026. The Benefits of Combining Fire Code and Zoning Code Enforcement
Springfield Township Fire Department (Cincinnati), OH


This a new presentation we are preparing to share with other municipalities to discuss the effects of combining different inspection divisions into one. We have had many success stories with this along with the occasional set back other municipalities may encounter as well. We will discuss how we worked through those and answer questions others may have pertaining to their municipality.

Combining enforcement divisions was a new innovative way we found to provide better services to our residents and business owners while reducing cost. We understand this is an "outside of the box" concept that may or may not benefit other communities. Buy in or collaboration of internal departments from their own municipality is crucial and another topic we will discuss.

In 2017, the Springfield Township Fire Department launched a Code Enforcement Division to provide inspection services for zoning and property maintenance as well as fire inspection for business, schools and daycare facilities. With the addition of the Code Enforcement Division, the Department improved its Insurance Service Office (ISO) Class rating from a Class 3 to a Class 2. ISO class ratings can have a significant influence on property insurance rates, especially for businesses. This exceptional rating has been achieved by less than 3% of fire departments nationwide.

Major Learning Outcomes of the Presentation:

How combining the two enforcement divisions into one benefited Springfield Township.
Will this work for your municipality and what to expect from combining divisions?
What we learned from our experience with trying different innovative ideas.

 

 

032. Understanding Interior Finish and Furnishings Code Requirements and Fire Rating Tests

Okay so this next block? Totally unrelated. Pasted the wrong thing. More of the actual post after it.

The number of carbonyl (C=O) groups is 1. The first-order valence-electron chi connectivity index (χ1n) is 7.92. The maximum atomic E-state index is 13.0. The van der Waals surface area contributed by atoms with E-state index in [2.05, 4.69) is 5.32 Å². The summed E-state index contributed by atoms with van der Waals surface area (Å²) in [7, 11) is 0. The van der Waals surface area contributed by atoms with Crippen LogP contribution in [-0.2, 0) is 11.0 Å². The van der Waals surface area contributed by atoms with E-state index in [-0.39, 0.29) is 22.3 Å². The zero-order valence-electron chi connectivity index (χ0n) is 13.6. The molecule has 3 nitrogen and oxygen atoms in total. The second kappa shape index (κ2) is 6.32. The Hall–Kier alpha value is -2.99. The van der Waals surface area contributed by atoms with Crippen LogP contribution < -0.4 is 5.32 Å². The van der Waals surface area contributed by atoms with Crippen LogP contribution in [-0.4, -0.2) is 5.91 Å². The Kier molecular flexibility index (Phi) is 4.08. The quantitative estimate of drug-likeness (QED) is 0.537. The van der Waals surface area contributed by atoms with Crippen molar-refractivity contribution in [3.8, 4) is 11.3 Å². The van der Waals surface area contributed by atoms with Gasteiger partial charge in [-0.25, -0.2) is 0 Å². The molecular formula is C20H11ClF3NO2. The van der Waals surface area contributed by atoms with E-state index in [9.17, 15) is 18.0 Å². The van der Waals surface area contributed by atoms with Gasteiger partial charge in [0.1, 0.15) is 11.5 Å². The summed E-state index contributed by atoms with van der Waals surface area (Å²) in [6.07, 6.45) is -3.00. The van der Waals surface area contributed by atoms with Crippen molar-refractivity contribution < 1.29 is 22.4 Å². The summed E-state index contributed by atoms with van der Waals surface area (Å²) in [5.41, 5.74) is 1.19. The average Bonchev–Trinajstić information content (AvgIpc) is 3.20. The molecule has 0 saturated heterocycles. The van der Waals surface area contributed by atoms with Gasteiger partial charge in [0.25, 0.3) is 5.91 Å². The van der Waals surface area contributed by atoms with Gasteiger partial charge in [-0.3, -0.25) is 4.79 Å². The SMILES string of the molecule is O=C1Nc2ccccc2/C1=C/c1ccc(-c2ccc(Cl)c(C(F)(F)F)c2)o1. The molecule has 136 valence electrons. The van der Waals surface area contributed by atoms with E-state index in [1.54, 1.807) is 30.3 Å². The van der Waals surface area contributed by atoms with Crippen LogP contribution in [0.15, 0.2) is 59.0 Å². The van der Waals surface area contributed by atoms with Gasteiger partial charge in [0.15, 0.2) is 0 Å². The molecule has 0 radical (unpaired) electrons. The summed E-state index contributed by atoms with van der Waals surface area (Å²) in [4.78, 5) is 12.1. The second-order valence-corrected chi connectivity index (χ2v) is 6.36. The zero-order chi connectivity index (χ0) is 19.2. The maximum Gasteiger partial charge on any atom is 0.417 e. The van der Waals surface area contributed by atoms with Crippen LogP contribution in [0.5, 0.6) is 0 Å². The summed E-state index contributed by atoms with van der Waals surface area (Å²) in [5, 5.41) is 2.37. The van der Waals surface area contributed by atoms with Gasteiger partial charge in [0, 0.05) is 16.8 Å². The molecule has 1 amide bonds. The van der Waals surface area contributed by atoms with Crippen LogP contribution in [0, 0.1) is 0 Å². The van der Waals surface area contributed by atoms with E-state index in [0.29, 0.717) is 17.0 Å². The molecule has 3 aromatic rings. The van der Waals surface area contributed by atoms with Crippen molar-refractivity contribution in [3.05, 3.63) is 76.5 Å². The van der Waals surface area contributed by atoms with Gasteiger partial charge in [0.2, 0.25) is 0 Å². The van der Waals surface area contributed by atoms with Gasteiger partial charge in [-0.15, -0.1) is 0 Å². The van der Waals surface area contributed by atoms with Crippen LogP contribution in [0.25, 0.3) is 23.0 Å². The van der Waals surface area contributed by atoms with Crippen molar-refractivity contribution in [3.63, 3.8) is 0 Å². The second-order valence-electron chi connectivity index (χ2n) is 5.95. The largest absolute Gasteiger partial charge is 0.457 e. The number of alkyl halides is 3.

GBH International, MI

The fire test requirements for interior finish and furnishings are the source of much confusion and misinformation. Many people don’t understand which test is appropriate for their application, and they provide inappropriate test data. Worse still, sometimes misleading test reports are used in an attempt to gain acceptance for materials which would not meet the required level of fire safety if tested properly. This presents a challenge for code officials when trying to evaluate materials being presented for compliance. This session will explain the code requirements for these materials, focusing on the what the tests measure and how to interpret the results. Examples will be given of materials being misused in applications for which they are not approved or appropriate.

Major Learning Outcomes of the Presentation:

Have a general understanding of interior finish and furnishings fire test requirements in the IBC and IFC.

Be familiar with the different fire tests for interior finish and furnishings, specifically:
a. What properties are measured

b. What the test results mean

c. How to interpret variations from the standard test

Understand the implications of approving interior finish materials or furnishings which are not appropriate for the intended use.

 

 

034. Understanding NFPA 96: Standard for Ventilation Control and Fire Protection of Commercial Cooking Operations
Precision Kleen, Inc.